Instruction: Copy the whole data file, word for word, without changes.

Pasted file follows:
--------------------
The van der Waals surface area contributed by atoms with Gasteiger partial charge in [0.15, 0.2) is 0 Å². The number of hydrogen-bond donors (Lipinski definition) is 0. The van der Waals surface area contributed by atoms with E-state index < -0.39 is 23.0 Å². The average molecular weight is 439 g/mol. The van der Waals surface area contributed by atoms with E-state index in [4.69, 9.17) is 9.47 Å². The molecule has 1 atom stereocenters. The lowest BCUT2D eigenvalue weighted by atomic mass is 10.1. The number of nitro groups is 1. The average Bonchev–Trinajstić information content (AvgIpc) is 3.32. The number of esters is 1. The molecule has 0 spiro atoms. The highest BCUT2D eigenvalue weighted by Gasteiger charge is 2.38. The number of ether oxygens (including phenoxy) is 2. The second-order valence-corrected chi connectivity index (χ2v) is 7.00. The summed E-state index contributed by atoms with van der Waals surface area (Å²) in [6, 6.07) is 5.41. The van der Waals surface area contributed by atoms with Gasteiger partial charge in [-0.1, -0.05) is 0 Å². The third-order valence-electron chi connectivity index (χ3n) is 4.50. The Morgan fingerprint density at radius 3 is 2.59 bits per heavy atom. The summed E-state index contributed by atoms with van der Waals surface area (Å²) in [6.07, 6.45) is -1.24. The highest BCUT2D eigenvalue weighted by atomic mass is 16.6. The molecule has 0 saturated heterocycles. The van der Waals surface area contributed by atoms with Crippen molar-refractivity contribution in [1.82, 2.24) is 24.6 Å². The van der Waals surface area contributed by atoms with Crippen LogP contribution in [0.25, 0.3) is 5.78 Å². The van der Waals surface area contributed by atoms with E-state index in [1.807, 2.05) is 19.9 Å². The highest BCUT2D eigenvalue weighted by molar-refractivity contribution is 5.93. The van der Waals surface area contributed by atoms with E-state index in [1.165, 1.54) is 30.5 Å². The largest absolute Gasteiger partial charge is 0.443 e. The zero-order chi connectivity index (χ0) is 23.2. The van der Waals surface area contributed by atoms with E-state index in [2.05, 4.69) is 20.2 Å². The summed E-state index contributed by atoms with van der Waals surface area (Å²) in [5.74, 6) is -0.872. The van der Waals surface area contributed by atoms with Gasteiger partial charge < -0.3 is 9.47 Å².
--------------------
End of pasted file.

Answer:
The van der Waals surface area contributed by atoms with Gasteiger partial charge in [0.15, 0.2) is 0 Å². The number of hydrogen-bond donors (Lipinski definition) is 0. The van der Waals surface area contributed by atoms with E-state index < -0.39 is 23.0 Å². The average molecular weight is 439 g/mol. The van der Waals surface area contributed by atoms with E-state index in [4.69, 9.17) is 9.47 Å². The molecule has 1 atom stereocenters. The lowest BCUT2D eigenvalue weighted by atomic mass is 10.1. The number of nitro groups is 1. The average Bonchev–Trinajstić information content (AvgIpc) is 3.32. The number of esters is 1. The molecule has 0 spiro atoms. The highest BCUT2D eigenvalue weighted by Gasteiger charge is 2.38. The number of ether oxygens (including phenoxy) is 2. The second-order valence-corrected chi connectivity index (χ2v) is 7.00. The summed E-state index contributed by atoms with van der Waals surface area (Å²) in [6, 6.07) is 5.41. The van der Waals surface area contributed by atoms with Gasteiger partial charge in [-0.1, -0.05) is 0 Å². The third-order valence-electron chi connectivity index (χ3n) is 4.50. The Morgan fingerprint density at radius 3 is 2.59 bits per heavy atom. The summed E-state index contributed by atoms with van der Waals surface area (Å²) in [6.07, 6.45) is -1.24. The highest BCUT2D eigenvalue weighted by atomic mass is 16.6. The molecule has 0 saturated heterocycles. The van der Waals surface area contributed by atoms with Crippen molar-refractivity contribution in [1.82, 2.24) is 24.6 Å². The van der Waals surface area contributed by atoms with Crippen LogP contribution in [0.25, 0.3) is 5.78 Å². The van der Waals surface area contributed by atoms with E-state index in [1.807, 2.05) is 19.9 Å². The highest BCUT2D eigenvalue weighted by molar-refractivity contribution is 5.93. The van der Waals surface area contributed by atoms with E-state index in [1.165, 1.54) is 30.5 Å². The largest absolute Gasteiger partial charge is 0.443 e. The zero-order chi connectivity index (χ0) is 23.2. The van der Waals surface area contributed by atoms with E-state index in [2.05, 4.69) is 20.2 Å². The summed E-state index contributed by atoms with van der Waals surface area (Å²) in [5.74, 6) is -0.872. The van der Waals surface area contributed by atoms with Gasteiger partial charge < -0.3 is 9.47 Å².